Statistical Physics: A Prelude and Fugue for Engineers

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Springer, Oct 21, 2016 - Science - 453 pages
This book, provides a general introduction to the ideas and methods of statistical mechanics with the principal aim of meeting the needs of Master’s students in chemical, mechanical, and materials science engineering. Extensive introductory information is presented on many general physics topics in which students in engineering are inadequately trained, ranging from the Hamiltonian formulation of classical mechanics to basic quantum mechanics, electromagnetic fields in matter, intermolecular forces, and transport phenomena. Since engineers should be able to apply physical concepts, the book also focuses on the practical applications of statistical physics to material science and to cutting-edge technologies, with brief but informative sections on, for example, interfacial properties, disperse systems, nucleation, magnetic materials, superfluidity, and ultralow temperature technologies. The book adopts a graded approach to learning, the opening four basic-level chapters being followed by advanced “starred” sections in which special topics are discussed. Its relatively informal style, including the use of musical metaphors to guide the reader through the text, will aid self-learning.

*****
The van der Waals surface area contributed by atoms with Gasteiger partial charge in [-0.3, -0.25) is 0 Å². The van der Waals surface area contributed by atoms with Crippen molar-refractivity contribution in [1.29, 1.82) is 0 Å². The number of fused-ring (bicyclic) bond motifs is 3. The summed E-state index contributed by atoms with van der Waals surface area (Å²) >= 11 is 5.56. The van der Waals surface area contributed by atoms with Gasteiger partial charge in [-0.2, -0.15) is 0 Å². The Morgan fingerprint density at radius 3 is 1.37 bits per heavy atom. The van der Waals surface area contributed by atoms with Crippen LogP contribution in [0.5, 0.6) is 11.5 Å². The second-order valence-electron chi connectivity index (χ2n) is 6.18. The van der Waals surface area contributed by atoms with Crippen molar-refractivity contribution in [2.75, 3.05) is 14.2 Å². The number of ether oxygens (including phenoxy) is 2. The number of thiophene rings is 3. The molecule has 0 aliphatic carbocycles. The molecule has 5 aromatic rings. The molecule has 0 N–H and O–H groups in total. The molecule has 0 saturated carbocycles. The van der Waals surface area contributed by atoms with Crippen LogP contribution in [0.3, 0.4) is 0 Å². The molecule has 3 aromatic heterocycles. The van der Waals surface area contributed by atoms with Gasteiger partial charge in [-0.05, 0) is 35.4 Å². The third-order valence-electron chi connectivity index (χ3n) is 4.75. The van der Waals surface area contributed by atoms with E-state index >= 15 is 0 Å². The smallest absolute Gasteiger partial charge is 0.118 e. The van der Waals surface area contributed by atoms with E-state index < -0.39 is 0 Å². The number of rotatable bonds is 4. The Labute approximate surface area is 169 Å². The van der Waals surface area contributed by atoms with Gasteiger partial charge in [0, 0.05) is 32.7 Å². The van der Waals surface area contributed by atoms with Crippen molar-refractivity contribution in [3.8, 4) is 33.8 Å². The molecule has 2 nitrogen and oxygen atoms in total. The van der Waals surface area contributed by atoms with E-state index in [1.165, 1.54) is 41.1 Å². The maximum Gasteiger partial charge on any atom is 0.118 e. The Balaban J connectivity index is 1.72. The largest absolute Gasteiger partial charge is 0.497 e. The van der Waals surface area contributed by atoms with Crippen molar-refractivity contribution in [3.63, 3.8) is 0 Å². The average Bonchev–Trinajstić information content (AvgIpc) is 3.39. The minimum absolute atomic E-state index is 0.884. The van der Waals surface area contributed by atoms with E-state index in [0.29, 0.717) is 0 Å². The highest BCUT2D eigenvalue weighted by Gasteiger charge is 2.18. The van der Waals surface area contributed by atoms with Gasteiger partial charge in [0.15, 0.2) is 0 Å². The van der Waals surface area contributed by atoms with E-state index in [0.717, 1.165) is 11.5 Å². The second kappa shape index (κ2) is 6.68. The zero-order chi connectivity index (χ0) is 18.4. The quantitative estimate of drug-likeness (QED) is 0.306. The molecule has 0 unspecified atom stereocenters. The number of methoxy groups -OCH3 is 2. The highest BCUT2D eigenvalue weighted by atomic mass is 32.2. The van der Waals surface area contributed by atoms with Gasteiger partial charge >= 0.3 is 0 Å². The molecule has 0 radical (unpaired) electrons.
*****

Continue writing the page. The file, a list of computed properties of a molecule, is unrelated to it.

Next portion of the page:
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playing by ear
2 Overture in B major
3 Easy rhythms and melodies
4 Fluid chords
5 A crescendo of scales
6 Outdoor music
7 Fuzzy and cool melodies
Appendix A Mathematical notes
listening to random music
Appendix C Roots
Appendix D Dancing with background music
Appendix E Scattered notes

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About the author (2016)

Roberto Piazza has been Full Professor in Condensed Matter Physics at the Politecnico di Milano since 2005 and has also been invited professor at the École Normale Supérieure in Lyon (2011), Leverhulme professor in Cambridge (2013), and Debye professor at Utrecht University (2015). He obtained a Master’s degree in Physics from the University of Milan and a PhD in Quantum Electronics from the University of Pavia, with V. Degiorgio as advisor. After having worked with W. Goldburg at the University of Pittsburgh, he became first a lecturer in Pavia and then Reader at the Politecnico di Milano. He is currently section editor of the Journal of Physics Condensed Matter for liquids, soft matter, and biological physics, and a member of the European Space Sciences Committee of the European Science Foundation (ESF). His research activity, mostly devoted to the experimental study of soft matter and complex fluids, has covered topics ranging from colloidal suspensions to surfactant and protein solutions. The results of these studies have been the subject of about 100 papers published in international peer-reviewed journals. He is also author of the popular book Soft Matter, published by Springer in Italian, English, and Chinese.

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